Alternatively, you can build a differentiated product like the ones you mentioned.

          I think RemoteOK wouldn’t take off so much if Pieter weren’t a famous IH icon

          Famous icons launch failed products all the time. While it's true Pieter's audience helps him tremendously, there's a lot more going on there with RemoteOK. I'm 100% sure someone not famous could've made it a success as well, they just would've had to find a different distribution channel initially.

          I disagree with the advice to aim for high value markets exclusively.

          You can aim for lower value markets, that's totally fine. It's just very likely going to be harder. It takes years to get to 1000 paying customers. If they're only paying you $5/mo, that's going to be a tough year or two. If they're paying $10-15/mo, that's still tough, but better. But my personal preference would be to get to $10k MRR with < 50 paying customers. It's easier. Doesn't require all that much marketing genius or cleverness. I can just make a few hundred phone calls.

          Almost everyone seems to be building SaaS'es these days

          I think that's also a product-focused analysis. It might help to think less about what people are creating and think more about what problems are being solved. For any given problem, there are many things you could do or build to solve it.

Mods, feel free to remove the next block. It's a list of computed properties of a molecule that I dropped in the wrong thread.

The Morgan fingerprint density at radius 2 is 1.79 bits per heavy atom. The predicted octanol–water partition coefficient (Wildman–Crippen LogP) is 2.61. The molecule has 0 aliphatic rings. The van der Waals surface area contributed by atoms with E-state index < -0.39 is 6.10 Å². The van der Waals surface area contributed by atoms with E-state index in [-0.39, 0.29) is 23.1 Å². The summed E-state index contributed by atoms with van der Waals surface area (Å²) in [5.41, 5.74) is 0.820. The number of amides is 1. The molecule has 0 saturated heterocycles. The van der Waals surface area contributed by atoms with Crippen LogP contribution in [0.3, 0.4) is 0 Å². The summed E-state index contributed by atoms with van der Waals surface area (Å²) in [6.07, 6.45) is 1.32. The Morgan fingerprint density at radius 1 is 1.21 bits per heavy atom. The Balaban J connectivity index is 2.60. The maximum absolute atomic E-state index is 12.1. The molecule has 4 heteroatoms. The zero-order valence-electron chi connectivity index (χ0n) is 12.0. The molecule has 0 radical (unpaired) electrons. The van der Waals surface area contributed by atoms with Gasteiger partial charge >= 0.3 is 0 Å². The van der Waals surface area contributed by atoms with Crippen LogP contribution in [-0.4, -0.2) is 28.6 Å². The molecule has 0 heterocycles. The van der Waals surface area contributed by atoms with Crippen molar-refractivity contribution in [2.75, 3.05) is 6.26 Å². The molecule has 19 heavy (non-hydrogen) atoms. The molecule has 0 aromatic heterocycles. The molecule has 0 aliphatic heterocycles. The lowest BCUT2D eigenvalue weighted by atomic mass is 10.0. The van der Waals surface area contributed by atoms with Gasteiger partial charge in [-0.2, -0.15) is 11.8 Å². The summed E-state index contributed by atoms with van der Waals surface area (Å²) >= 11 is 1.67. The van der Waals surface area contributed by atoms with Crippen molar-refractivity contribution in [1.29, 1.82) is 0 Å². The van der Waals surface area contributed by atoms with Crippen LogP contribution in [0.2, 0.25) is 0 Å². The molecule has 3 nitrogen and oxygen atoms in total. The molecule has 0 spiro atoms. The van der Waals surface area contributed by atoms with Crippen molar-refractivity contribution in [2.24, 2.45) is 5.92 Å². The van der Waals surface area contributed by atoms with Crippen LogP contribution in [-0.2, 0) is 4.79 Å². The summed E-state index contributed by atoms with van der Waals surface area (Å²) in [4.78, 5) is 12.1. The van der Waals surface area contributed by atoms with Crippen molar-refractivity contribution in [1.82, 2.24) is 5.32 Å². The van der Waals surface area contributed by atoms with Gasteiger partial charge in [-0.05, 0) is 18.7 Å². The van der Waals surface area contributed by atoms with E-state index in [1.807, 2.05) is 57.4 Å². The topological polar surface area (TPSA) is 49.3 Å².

Also, remember that you're an insider! You're on the bleeding edge of this stuff. What seems to you like "almost everyone" is in fact < 0.1% of the population. Don't count yourself out as being too late when in fact you are super early.

          The Insider's Dilemma is real. I remember in 2013 thinking Bitcoin had peaked…

          1. 1

            It might help to think … [from] a problem-first perspective
            That is an extremely good point. Thank you.

  5. 2

    Love the point that it is relatively easier to get 100 people paying you 50$ a month than creating a viral product. Not to downplay the effort that getting a 100 people involves.

  6. 2

    I was actually struggling with this issue while listening to the podcast with Jason. Thanks for the ping Courtland and your comments about this.